I am not a tape grinder or a film evaluator, to be clear. I do watch prospects but that is not where my evaluations come from. However, I process a lot of evaluations from people who do specialize in watching film.
Based on that research and a lot of conversations with DLF’s own tape specialists, like Jake Anderson, not to mention a few of my own observations, it’s clear Brown was a good outside player in college. However, there are enough concerns in his film that have led some to speculate he could be limited to a slot role in the NFL.
I think he likely has top-24 upside for fantasy. But, as with his production, there are some things that stick out, to me, that make me want to like him more. Let’s take a closer look at his physical metrics.
At 6′ 1/2″ Brown is a little short for the position based on most people’s idea of what is “ideal” for an outside receiver in the NFL. But he also clearly crosses the speed and size thresholds well enough to fit the bill in a pinch. With threshold stats, that has to be good enough.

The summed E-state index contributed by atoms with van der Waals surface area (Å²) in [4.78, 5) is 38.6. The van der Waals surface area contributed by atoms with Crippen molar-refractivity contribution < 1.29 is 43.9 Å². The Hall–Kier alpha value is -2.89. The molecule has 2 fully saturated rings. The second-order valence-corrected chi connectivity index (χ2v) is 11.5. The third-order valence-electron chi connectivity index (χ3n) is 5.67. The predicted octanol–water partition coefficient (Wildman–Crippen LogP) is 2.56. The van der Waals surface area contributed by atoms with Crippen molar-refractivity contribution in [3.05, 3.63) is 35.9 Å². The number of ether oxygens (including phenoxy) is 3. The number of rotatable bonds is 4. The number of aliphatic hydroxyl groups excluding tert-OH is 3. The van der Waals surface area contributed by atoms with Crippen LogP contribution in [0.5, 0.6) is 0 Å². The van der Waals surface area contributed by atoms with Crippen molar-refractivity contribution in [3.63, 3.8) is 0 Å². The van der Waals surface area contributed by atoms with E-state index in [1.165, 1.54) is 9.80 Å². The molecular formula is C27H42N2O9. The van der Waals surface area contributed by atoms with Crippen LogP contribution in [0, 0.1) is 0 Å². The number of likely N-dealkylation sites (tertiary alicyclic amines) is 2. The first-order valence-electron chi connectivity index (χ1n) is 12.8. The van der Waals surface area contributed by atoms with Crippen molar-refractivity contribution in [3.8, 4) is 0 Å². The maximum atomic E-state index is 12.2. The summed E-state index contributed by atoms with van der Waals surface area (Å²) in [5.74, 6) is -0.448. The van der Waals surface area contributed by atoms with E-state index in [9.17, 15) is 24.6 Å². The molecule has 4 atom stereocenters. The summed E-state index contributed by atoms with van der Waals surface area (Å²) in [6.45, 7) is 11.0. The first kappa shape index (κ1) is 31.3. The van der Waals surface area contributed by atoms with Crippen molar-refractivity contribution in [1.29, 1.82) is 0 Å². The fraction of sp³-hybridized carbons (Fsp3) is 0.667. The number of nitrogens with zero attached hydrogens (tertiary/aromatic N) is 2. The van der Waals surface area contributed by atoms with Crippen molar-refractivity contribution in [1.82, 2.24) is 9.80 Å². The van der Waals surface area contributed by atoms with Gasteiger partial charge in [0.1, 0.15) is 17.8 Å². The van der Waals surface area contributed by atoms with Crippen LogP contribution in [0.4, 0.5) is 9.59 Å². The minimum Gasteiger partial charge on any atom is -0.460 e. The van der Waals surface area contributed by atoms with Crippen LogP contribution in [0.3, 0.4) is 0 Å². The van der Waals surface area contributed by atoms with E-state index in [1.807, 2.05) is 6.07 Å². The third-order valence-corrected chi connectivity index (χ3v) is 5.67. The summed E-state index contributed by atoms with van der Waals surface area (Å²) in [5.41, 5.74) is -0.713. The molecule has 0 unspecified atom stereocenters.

He ran a sub 4.5-second 40-yard dash time, plus his sub 7-second three-cone, and had above-average height-adjusted athletic testing and agility. This, together with the way he plays on tape and 19 bench press reps, suggest he is strong on the field in high traffic situations. He is physical in contested catches and his physical makeup suggests someone who could become a lot more than the sum of his parts.
Combined with an ability to track the ball well – which I think I can see with some of his over-the-shoulder catches in college – I think he could make a big impact in the NFL.
The only realistic expectation I can offer is an 18-26% chance of being a top 24 wide receiver in his first three years. Unrealistically? If he is more than the sum of his parts, and gets the right landing spot, I think he has more upside.